George White | Turnaround on a dime
GCN IT Leadership Awards 2007 | White's Pa. upgrade meets time, budget constraints
- By Rutrell Yasin
- May 04, 2007
When George White took over the job of chief information officer for Pennsylvania's Office of Attorney General in 2005, it was like stepping back in time.
The information technology infrastructure had not been updated in more than 10 years, and it could not meet the organization's demands. The network failed regularly. Servers collapsed. The aging desktop computer environment was poorly managed.
There were also a lot of disparities in the technology at all levels ' from desktop PCs to data center equipment ' and employees had not kept their technology skills current.
The attorney general wanted a comprehensive investigation management system completed during White's first year, and he also had to oversee the completion of an integrated case management system that all divisions could use.
Sheri Phillips, director of management services at the Office of Attorney General, said that when she hired White, she asked him, 'Do you like challenges? You have a lot.'
But in just two years, he has turned the IT function into an efficient, state-of-the-art operation staffed by a rejuvenated and enthusiastic workforce that is aligned with the goals and demands of the attorney general's office.
His team also has the two case management systems well under way, both expected to be completed by December.
White is no stranger to managing complex IT projects. He previously held management positions in Pennsylvania's Office of Administration.
He was project manager for many of the state's technology accomplishments, including the state's first Web site, first statewide internal portal, deployment of standard desktop software for the state's 65,000 PCs, and consolidation of e-mail for all state employees and organizations under the purview of the governor.
'During the time he worked with me, he directly handled some very challenging projects,' said Charles Gerhards, who was formerly Pennsylvania's CIO and supervised White at the Office of Administration. White's success is based on his commitment to his job and his methodical approach to projects, Gerhards said.
Those strengths have served him well in the attorney general's office. It also helped to have the backing of Attorney General Tom Corbett, his staff and senior IT managers such as Phillips.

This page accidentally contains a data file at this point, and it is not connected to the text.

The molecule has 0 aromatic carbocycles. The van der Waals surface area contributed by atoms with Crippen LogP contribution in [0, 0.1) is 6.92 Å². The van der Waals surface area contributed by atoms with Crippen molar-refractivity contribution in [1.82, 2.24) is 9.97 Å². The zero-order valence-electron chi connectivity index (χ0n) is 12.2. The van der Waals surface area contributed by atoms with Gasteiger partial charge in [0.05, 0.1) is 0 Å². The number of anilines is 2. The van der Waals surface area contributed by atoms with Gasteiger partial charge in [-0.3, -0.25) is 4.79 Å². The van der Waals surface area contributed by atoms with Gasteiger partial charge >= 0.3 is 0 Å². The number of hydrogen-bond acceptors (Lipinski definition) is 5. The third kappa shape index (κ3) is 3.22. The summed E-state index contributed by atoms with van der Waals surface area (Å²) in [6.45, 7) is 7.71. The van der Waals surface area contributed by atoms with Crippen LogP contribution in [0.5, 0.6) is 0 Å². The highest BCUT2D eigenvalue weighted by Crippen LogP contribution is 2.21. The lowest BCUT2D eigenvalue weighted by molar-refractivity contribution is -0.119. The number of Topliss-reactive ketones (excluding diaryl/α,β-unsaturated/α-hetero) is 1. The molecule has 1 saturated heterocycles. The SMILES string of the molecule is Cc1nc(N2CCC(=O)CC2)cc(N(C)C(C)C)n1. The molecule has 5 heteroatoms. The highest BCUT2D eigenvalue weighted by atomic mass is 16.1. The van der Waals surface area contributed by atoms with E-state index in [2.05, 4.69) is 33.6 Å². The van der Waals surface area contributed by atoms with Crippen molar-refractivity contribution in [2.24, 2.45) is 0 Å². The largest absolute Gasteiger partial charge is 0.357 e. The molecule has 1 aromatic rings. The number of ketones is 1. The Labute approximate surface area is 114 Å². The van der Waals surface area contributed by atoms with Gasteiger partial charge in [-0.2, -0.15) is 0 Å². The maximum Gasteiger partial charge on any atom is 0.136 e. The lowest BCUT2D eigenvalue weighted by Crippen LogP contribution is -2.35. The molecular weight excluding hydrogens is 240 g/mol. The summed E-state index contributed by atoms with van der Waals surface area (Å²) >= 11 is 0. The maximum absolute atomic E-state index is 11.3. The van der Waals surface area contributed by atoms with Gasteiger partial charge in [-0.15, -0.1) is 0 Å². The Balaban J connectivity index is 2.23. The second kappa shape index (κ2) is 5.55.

White started by meeting with IT department staff and users; then he developed a three-year strategic plan for how his staff could correct performance inefficiencies and leapfrog the department into 21st-century technology.
The most important step was aligning the organization's goals with what IT could do to support them, White said.
In his first year, he focused on rebuilding the infrastructure. Applications, end-user support and IT training were still important, but he also devoted resources to deploying a standard Microsoft desktop environment to 1,000 users at 23 locations.Tools of the trade
In addition, every user got a desktop printer, a security-conscious move when users are investigators. When White arrived, the office's drug and investigative agents were sharing computers and printers. Now every agent has a computer, and only color printers are shared. The office also has a better e-mail system.
White also replaced 150 stand-alone servers ' each with its own disk arrays for storage ' with a less cumbersome virtualized server environment.
Other infrastructure upgrades included dual storage-area networks ' one at headquarters in Harrisburg and another at a disaster recovery site in State College.
White also oversaw the replacement of the statewide network with a wide-area Ethernet network managed by Verizon.
In the second year, he updated his strategic plan, evaluated software applications and procured all the commercial software necessary to complete the infrastructure overhaul.
'We literally rebuilt everything from the desktop to the back-end servers to storage to the statewide network to the core software we were using,' he said.
Bringing in state-of-the-art technology while staying within his budget required extensive negotiations with vendors, Phillips said.
Pennsylvania's turnaround has become a model for other states. Other state attorney general's offices often call White for advice, Phillips said.
That's fine as long as they don't try to lure White away from Pennsylvania, Corbett said. If they do, 'I might have to arrest them.'